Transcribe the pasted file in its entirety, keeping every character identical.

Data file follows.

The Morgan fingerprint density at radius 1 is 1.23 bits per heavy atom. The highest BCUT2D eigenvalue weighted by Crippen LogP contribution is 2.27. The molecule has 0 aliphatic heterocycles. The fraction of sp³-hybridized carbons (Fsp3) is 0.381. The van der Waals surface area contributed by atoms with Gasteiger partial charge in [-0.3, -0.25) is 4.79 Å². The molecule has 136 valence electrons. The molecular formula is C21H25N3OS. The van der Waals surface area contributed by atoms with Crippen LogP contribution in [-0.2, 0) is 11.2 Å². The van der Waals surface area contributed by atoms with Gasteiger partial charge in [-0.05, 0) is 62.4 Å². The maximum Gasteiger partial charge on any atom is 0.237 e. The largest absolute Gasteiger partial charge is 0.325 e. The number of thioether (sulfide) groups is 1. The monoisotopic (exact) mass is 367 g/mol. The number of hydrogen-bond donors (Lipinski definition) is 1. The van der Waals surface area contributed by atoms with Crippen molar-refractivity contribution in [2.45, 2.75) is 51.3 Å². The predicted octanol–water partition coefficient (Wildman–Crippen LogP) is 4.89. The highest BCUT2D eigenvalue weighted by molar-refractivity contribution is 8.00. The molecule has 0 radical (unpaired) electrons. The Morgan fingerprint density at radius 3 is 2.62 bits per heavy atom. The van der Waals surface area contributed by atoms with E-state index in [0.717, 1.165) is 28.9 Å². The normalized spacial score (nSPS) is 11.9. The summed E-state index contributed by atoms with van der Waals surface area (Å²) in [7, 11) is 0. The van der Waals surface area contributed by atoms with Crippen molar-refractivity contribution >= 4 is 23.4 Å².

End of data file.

The Morgan fingerprint density at radius 1 is 1.23 bits per heavy atom. The highest BCUT2D eigenvalue weighted by Crippen LogP contribution is 2.27. The molecule has 0 aliphatic heterocycles. The fraction of sp³-hybridized carbons (Fsp3) is 0.381. The van der Waals surface area contributed by atoms with Gasteiger partial charge in [-0.3, -0.25) is 4.79 Å². The molecule has 136 valence electrons. The molecular formula is C21H25N3OS. The van der Waals surface area contributed by atoms with Crippen LogP contribution in [-0.2, 0) is 11.2 Å². The van der Waals surface area contributed by atoms with Gasteiger partial charge in [-0.05, 0) is 62.4 Å². The maximum Gasteiger partial charge on any atom is 0.237 e. The largest absolute Gasteiger partial charge is 0.325 e. The number of thioether (sulfide) groups is 1. The monoisotopic (exact) mass is 367 g/mol. The number of hydrogen-bond donors (Lipinski definition) is 1. The van der Waals surface area contributed by atoms with Crippen molar-refractivity contribution in [2.45, 2.75) is 51.3 Å². The predicted octanol–water partition coefficient (Wildman–Crippen LogP) is 4.89. The highest BCUT2D eigenvalue weighted by molar-refractivity contribution is 8.00. The molecule has 0 radical (unpaired) electrons. The Morgan fingerprint density at radius 3 is 2.62 bits per heavy atom. The van der Waals surface area contributed by atoms with E-state index in [0.717, 1.165) is 28.9 Å². The normalized spacial score (nSPS) is 11.9. The summed E-state index contributed by atoms with van der Waals surface area (Å²) in [7, 11) is 0. The van der Waals surface area contributed by atoms with Crippen molar-refractivity contribution >= 4 is 23.4 Å².